If a tenant on a statutory periodic tenancy stops living in the property, but the tenancy is not ended, who is liable for the Council Tax?
CT v Horsham District Council (HB)  UKUT 617 (AAC)
This was an appeal to the Upper Tribunal from the benefits First Tier Tribunal. It was actually an appeal on Council tax Benefit eligibility, but has considerable significance for Council tax liability of (non-resident) tenants.
The Claimant had been an assured shorthold tenant since 1997. By at least February 2008, the tenancy had become a statutory periodic tenancy (probably back in 1997/8 as there do not appear to have been any ‘renewal’ tenancies.) She did not live in the property from August 2008, but the tenancy was not ended until February 2010.
The issue was the period between August 2008 and Feb 2010 when an alleged overpayment of CTB had taken place.
At the UT, the Council argued that th Claimant was ‘the owner’ of the property for the purposes of s.6 Local Government Finance Act 1992 even if not resident:
the interest which the Claimant had under her periodic tenancy was a “material interest”, as it had originally been granted for a term of six months or more. In that case there appears to have been an initial grant of an assured tenancy for a term of six months, followed by a periodic assured tenancy arising under the 1988 Act, followed when the tenant ceased to reside in the property by a periodic tenancy which was not an assured tenancy. The Tribunal held, contrary to the council’s contention in that case, that the periodic tenancies were “a continuation of the original agreement and not three separate and different agreements and it therefore followed that the tenant had a material interest …”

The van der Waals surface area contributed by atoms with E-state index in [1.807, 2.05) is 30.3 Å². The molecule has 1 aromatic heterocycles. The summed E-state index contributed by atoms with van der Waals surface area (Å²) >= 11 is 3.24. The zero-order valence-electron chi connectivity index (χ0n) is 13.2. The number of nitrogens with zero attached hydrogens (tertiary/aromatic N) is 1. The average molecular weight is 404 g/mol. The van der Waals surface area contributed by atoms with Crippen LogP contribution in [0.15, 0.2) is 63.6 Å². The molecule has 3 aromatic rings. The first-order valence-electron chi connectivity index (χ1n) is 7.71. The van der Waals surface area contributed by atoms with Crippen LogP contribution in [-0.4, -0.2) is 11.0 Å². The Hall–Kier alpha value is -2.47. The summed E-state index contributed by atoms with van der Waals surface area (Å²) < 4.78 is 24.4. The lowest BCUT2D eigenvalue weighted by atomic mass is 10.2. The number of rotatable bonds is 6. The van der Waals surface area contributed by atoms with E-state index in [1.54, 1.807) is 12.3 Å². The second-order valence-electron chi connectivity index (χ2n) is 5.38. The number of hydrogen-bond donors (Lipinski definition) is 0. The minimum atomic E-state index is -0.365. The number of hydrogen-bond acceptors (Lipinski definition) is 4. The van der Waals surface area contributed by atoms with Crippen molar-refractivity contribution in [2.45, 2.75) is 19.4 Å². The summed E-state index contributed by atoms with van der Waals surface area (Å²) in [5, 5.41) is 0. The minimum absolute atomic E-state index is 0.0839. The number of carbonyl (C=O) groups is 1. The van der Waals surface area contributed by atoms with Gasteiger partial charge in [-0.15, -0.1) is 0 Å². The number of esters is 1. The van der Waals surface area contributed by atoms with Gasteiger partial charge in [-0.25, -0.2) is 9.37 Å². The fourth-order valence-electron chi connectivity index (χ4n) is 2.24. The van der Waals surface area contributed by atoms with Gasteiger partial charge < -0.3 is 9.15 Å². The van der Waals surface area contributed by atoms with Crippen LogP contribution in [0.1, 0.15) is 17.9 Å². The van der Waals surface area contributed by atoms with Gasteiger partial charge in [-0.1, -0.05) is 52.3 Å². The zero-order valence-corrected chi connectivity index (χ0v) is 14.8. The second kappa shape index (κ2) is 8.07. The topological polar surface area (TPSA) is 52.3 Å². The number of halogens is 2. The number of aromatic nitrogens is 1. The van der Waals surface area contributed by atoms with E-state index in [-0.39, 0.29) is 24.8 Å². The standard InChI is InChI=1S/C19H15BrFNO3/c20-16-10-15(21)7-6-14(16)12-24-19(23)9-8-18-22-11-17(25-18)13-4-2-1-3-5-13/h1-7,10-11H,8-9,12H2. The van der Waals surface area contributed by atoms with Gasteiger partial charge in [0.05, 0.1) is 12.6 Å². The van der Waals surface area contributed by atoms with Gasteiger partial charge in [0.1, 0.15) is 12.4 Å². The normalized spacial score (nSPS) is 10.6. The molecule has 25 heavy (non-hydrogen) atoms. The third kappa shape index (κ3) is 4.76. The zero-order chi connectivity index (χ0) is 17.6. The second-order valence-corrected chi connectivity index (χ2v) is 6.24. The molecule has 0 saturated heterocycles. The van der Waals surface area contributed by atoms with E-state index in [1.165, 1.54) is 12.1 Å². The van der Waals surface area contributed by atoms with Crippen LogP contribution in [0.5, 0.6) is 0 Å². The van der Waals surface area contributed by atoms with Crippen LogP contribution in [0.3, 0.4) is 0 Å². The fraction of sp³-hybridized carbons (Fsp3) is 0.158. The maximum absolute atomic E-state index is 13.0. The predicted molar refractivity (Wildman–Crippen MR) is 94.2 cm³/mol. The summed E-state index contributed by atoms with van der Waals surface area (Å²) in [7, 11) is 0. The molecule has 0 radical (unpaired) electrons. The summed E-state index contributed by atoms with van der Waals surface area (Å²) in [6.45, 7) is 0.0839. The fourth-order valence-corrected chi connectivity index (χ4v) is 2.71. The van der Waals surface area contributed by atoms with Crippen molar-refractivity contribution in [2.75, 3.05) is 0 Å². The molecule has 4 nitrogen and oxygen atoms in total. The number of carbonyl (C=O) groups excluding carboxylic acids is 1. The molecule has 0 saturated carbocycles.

This was in reliance on a Valuation Tribunal decision in Oyston v Leeds City Council (27 July 2011) [Which I think is this one]
However, the Upper Tribunal preferred the argument in found in a summary of MacAttram v London Borough of Camden  EWHC 1033 (I have seen a transcript of judgment in this case, but it doesn’t seem to be generally available and the UT hadn’t seen it).
That case, which also concerned council tax liability, dealt with a contractual tenancy for LB Camden for a period of 3 years, after which Camden continued to use the property to house homeless appliance and continued to pay rent, on a monthly basis, as was originally required under the lease. The High Court accepted that a new monthly periodic tenancy had arisen at the expiry of the fixed term of the contract (though why not a tenancy at will is not clear, but of no relevance).
Section 6 of the Local Government Finance Act 1992 provides for liability for council tax to fall on the first applicable person on the following list:
(2)A person falls within this subsection in relation to any chargeable dwelling and any day if, on that day–
(a)he is a resident of the dwelling and has a freehold interest in the whole or any part of it;
(b)he is such a resident and has a leasehold interest in the whole or any part of the dwelling which is not inferior to another such interest held by another such resident;
(c)he is both such a resident and a statutory or secure or introductory tenant of the whole or any part of the dwelling;
(d)he is such a resident and has a contractual licence to occupy the whole or any part of the dwelling;
(e)he is such a resident; or.
(f)he is the owner of the dwelling.
So, if there is no person resident, liability falls on ‘the owner’.
Sections 5 and 6 provide: